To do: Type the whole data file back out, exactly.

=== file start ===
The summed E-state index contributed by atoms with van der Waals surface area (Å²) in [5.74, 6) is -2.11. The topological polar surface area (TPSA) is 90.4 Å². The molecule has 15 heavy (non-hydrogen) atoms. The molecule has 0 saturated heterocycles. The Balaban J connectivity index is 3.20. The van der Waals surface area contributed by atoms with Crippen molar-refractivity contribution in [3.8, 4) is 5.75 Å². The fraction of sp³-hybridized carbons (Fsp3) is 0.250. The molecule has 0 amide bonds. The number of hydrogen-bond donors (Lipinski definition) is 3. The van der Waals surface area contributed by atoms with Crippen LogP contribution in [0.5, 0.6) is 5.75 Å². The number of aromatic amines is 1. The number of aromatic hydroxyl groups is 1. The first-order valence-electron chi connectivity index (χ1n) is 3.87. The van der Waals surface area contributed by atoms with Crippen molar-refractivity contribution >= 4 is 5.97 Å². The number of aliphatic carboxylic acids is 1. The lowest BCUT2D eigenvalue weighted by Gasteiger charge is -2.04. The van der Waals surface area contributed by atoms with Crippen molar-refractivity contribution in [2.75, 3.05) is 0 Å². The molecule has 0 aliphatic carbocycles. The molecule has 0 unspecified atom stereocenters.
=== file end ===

The summed E-state index contributed by atoms with van der Waals surface area (Å²) in [5.74, 6) is -2.11. The topological polar surface area (TPSA) is 90.4 Å². The molecule has 15 heavy (non-hydrogen) atoms. The molecule has 0 saturated heterocycles. The Balaban J connectivity index is 3.20. The van der Waals surface area contributed by atoms with Crippen molar-refractivity contribution in [3.8, 4) is 5.75 Å². The fraction of sp³-hybridized carbons (Fsp3) is 0.250. The molecule has 0 amide bonds. The number of hydrogen-bond donors (Lipinski definition) is 3. The van der Waals surface area contributed by atoms with Crippen LogP contribution in [0.5, 0.6) is 5.75 Å². The number of aromatic amines is 1. The number of aromatic hydroxyl groups is 1. The first-order valence-electron chi connectivity index (χ1n) is 3.87. The van der Waals surface area contributed by atoms with Crippen molar-refractivity contribution >= 4 is 5.97 Å². The number of aliphatic carboxylic acids is 1. The lowest BCUT2D eigenvalue weighted by Gasteiger charge is -2.04. The van der Waals surface area contributed by atoms with Crippen molar-refractivity contribution in [2.75, 3.05) is 0 Å². The molecule has 0 aliphatic carbocycles. The molecule has 0 unspecified atom stereocenters.